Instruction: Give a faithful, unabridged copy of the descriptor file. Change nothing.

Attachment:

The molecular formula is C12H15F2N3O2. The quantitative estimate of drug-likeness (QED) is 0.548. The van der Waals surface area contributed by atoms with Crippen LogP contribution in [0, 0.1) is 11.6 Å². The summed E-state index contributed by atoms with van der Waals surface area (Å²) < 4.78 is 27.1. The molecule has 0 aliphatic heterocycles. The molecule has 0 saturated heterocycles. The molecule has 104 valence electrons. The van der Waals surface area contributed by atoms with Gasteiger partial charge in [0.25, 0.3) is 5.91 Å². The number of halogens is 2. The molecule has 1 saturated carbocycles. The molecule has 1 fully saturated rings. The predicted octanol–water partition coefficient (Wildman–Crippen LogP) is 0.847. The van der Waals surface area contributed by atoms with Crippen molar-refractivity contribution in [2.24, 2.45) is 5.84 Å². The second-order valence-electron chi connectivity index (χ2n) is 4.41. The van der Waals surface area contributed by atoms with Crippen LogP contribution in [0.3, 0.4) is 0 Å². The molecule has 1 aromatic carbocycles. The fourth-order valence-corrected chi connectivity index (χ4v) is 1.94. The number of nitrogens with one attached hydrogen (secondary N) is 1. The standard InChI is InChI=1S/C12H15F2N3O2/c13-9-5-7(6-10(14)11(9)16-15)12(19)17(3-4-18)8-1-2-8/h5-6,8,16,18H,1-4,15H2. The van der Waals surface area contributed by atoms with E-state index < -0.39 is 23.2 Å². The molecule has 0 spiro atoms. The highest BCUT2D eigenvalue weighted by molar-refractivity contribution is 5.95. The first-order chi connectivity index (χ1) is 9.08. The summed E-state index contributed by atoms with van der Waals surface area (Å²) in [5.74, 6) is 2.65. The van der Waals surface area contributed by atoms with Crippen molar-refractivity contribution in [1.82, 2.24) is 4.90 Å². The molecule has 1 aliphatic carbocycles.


The molecular formula is C12H15F2N3O2. The quantitative estimate of drug-likeness (QED) is 0.548. The van der Waals surface area contributed by atoms with Crippen LogP contribution in [0, 0.1) is 11.6 Å². The summed E-state index contributed by atoms with van der Waals surface area (Å²) < 4.78 is 27.1. The molecule has 0 aliphatic heterocycles. The molecule has 0 saturated heterocycles. The molecule has 104 valence electrons. The van der Waals surface area contributed by atoms with Gasteiger partial charge in [0.25, 0.3) is 5.91 Å². The number of halogens is 2. The molecule has 1 saturated carbocycles. The molecule has 1 fully saturated rings. The predicted octanol–water partition coefficient (Wildman–Crippen LogP) is 0.847. The van der Waals surface area contributed by atoms with Crippen molar-refractivity contribution in [2.24, 2.45) is 5.84 Å². The second-order valence-electron chi connectivity index (χ2n) is 4.41. The van der Waals surface area contributed by atoms with Crippen LogP contribution in [0.3, 0.4) is 0 Å². The molecule has 1 aromatic carbocycles. The fourth-order valence-corrected chi connectivity index (χ4v) is 1.94. The number of nitrogens with one attached hydrogen (secondary N) is 1. The standard InChI is InChI=1S/C12H15F2N3O2/c13-9-5-7(6-10(14)11(9)16-15)12(19)17(3-4-18)8-1-2-8/h5-6,8,16,18H,1-4,15H2. The van der Waals surface area contributed by atoms with E-state index < -0.39 is 23.2 Å². The molecule has 0 spiro atoms. The highest BCUT2D eigenvalue weighted by molar-refractivity contribution is 5.95. The first-order chi connectivity index (χ1) is 9.08. The summed E-state index contributed by atoms with van der Waals surface area (Å²) in [5.74, 6) is 2.65. The van der Waals surface area contributed by atoms with Crippen molar-refractivity contribution in [1.82, 2.24) is 4.90 Å². The molecule has 1 aliphatic carbocycles.